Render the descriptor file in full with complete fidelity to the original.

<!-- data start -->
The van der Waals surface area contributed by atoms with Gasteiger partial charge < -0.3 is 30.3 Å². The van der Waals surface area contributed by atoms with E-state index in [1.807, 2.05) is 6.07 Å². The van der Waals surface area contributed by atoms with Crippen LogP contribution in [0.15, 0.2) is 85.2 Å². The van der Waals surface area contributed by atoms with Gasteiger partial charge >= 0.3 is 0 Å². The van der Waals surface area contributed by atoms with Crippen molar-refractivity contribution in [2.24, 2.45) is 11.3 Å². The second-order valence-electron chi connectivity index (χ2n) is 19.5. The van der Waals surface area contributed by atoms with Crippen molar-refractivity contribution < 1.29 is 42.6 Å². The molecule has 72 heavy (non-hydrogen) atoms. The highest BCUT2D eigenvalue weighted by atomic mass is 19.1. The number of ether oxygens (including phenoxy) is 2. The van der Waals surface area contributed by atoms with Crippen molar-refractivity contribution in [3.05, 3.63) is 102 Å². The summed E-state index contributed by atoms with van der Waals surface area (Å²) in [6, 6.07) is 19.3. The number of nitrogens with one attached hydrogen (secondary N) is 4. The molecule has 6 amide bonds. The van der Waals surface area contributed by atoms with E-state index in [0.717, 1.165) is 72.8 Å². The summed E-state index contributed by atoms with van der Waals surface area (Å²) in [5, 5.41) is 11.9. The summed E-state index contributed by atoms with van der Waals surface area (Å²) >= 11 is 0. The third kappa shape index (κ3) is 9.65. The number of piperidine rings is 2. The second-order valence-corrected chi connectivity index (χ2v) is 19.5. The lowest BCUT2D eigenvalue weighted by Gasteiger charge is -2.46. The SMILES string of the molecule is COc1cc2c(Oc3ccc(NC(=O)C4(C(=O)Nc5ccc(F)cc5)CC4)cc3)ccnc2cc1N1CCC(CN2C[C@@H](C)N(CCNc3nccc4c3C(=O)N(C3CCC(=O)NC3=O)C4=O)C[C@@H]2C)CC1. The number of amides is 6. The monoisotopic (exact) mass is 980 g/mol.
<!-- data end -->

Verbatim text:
The van der Waals surface area contributed by atoms with Gasteiger partial charge < -0.3 is 30.3 Å². The van der Waals surface area contributed by atoms with E-state index in [1.807, 2.05) is 6.07 Å². The van der Waals surface area contributed by atoms with Crippen LogP contribution in [0.15, 0.2) is 85.2 Å². The van der Waals surface area contributed by atoms with Gasteiger partial charge >= 0.3 is 0 Å². The van der Waals surface area contributed by atoms with Crippen molar-refractivity contribution in [2.24, 2.45) is 11.3 Å². The second-order valence-electron chi connectivity index (χ2n) is 19.5. The van der Waals surface area contributed by atoms with Crippen molar-refractivity contribution < 1.29 is 42.6 Å². The molecule has 72 heavy (non-hydrogen) atoms. The highest BCUT2D eigenvalue weighted by atomic mass is 19.1. The number of ether oxygens (including phenoxy) is 2. The van der Waals surface area contributed by atoms with Crippen molar-refractivity contribution in [3.05, 3.63) is 102 Å². The summed E-state index contributed by atoms with van der Waals surface area (Å²) in [6, 6.07) is 19.3. The number of nitrogens with one attached hydrogen (secondary N) is 4. The molecule has 6 amide bonds. The van der Waals surface area contributed by atoms with E-state index in [0.717, 1.165) is 72.8 Å². The summed E-state index contributed by atoms with van der Waals surface area (Å²) in [5, 5.41) is 11.9. The summed E-state index contributed by atoms with van der Waals surface area (Å²) >= 11 is 0. The third kappa shape index (κ3) is 9.65. The number of piperidine rings is 2. The second-order valence-corrected chi connectivity index (χ2v) is 19.5. The lowest BCUT2D eigenvalue weighted by Gasteiger charge is -2.46. The SMILES string of the molecule is COc1cc2c(Oc3ccc(NC(=O)C4(C(=O)Nc5ccc(F)cc5)CC4)cc3)ccnc2cc1N1CCC(CN2C[C@@H](C)N(CCNc3nccc4c3C(=O)N(C3CCC(=O)NC3=O)C4=O)C[C@@H]2C)CC1. The number of amides is 6. The monoisotopic (exact) mass is 980 g/mol.